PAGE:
Tag Archives: audiobook

Quiet: The Power of Introverts in a World That Can’t Stop Talking

11 Jul

Quiet: The Power of Introverts in a World That Can't Stop TalkingI just finished the audiobook of Quiet: The Power of Introverts in a World That Can’t Stop Talking by Susan Cain. This book makes many interesting revelations by way of neuroscience (like another I just reviewed, Deep Survival), giving scientific insight into the myriad of reasons of why introverts and extroverts are the way they are.

I’ve always considered myself an ambivert – I have varying tendencies in different situations, so this detailed look at introversion was of particular interest to me. I’m not shy, and do enjoy public speaking, performing and experiencing the world – yet I’m very independently minded in my approach.

Much of Quiet seems to work at making introverts feel okay about who they are, which is understandable. But what I enjoyed more was how it made sense of the biological reasonings and structural evidence for this parallel of personalities. Consider this take on extroverts at dinner parties:

The ability to process a lot of short-term information at once without becoming distracted or overly stressed – this is just the sort of brain function extroverts tend to be well-suited for. In other words, extroverts are sociable because their brains are good at handling competing demands on their attention — which is just what dinner-party conversation involves. In contrast, introverts often feel repelled by social events that force them to attend to many people at once.

Compare this with the introvert perspective:

When introverts assume the observer role, as when they write novels, or contemplate unified field theory – or fall quiet at dinner parties – they’re not demonstrating a failure of will or lack of energy. They’re simply doing what they’re constitutionally suited for.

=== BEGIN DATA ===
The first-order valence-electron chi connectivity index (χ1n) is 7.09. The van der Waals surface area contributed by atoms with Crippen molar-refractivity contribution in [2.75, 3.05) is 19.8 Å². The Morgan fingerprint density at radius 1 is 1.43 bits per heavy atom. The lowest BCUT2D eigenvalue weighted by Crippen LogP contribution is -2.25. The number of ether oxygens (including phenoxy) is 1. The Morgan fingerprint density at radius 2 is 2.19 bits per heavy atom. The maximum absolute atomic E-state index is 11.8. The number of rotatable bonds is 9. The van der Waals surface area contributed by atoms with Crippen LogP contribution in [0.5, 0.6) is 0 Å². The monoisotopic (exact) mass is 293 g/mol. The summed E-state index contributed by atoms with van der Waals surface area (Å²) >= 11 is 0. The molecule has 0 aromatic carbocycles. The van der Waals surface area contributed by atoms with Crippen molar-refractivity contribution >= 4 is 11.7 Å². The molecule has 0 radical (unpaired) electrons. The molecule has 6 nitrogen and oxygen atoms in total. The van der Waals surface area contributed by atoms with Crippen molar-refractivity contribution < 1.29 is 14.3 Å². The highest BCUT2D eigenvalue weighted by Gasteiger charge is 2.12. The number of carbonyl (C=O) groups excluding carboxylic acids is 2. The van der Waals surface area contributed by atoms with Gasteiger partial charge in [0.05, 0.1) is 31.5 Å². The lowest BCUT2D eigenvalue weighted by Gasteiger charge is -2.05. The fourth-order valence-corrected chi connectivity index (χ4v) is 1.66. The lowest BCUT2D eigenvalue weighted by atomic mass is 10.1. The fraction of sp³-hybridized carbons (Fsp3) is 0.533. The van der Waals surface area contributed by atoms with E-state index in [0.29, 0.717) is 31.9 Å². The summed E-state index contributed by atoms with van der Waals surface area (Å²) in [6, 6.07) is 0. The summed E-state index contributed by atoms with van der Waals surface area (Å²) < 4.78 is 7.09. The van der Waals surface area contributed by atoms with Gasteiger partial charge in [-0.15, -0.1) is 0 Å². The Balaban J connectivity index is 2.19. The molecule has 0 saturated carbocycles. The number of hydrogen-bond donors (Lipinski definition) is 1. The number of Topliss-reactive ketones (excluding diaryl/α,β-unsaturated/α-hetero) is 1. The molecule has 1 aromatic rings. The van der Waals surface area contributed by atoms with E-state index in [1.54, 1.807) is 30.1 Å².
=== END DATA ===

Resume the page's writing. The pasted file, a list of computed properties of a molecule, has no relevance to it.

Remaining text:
This is not to say that all introverts or  extroverts are the same categorically, and the book does stress this in several places. But that these are two different approaches due to a variety of factors, each valid in their own way, and each capable of benefitting by better understanding the other – a concept advanced by this book.

Introverts UNITE (separately)

This design available at printfection.com

Musical accompaniment – “Quiet” by the Smashing Pumpkins:

What do you think? Do you consider yourself an introvert or extrovert? Do you find advantages or disadvantages in either case? Let us hear from you in the comments.

Deep Survival: Who Lives, Who Dies, and Why – My Review

31 May

Deep Survival by Laurence GonzalesIn the face of catastrophe, and beyond luck, survival is as much a factor of mental acuity than anything else.

I just finished Deep Survival by Laurence Gonzales. It’s a compelling book, and I’d recommend it not only for the gripping true stories of survival and the advice these tales impart, but particularly for its examination of how our brains work. This is as much a study of psychology and introductory neuroscience as it is a dos-and-don’ts of how to handle being lost at sea, stranded in the wilderness, or any number of other life-and-death events.

Consider this passage:

The limited nature of working memory, attention, and the executive function, along with the shorthand work of mental models can cause surprising lapses in the way we process the world and make conscious or unconscious decisions.

This is an eloquent explanation of how we can become distracted and thrown off from basic logic, like following standard safety procedures – things that mountain climbers, for example, should do practically as second nature.

And on adaptability, this passage:

We all make powerful models of the future. The world we imagine seems as real as the ones we’ve experienced. We suffuse the model with the emotional values of past realities. And in the thrall of that vision, call it, “the plan, writ large,” we go forth and take action. If things don’t go according to the plan, revising such a robust model may be difficult. In an environment that has high objective hazards, the longer it takes to dislodge the imagined world in favor of the real one, the greater the risk. In nature, adaptation is important. The plan is not. It’s a Zen thing. We must plan, but we must be able to let go of the plan, too.

Phrasing like this – and applying Zen principles to survival concepts – kept me interested the whole way through.

Deep Survival

Click to hear a sample of the Deep Survival audio book at Audible.com (opens in new window)

This book’s subtitle in some versions is “True Stories of Miraculous Endurance and Sudden Death,” and while it certainly covers that, it explores far more – particularly in terms of how the mind handles itself in extraordinary situations.

I listened to the audiobook version from Audible.com, narrated in the authoritative yet friendly baritone of Stefan Rudnicki. Visit the Deep Survival page at Audible  to read other reviews and hear a sample.

What do you think? Have you ever survived a near-death encounter? Have you ever been lost at sea, stranded, or otherwise in great peril? Let us hear from you in the comments.
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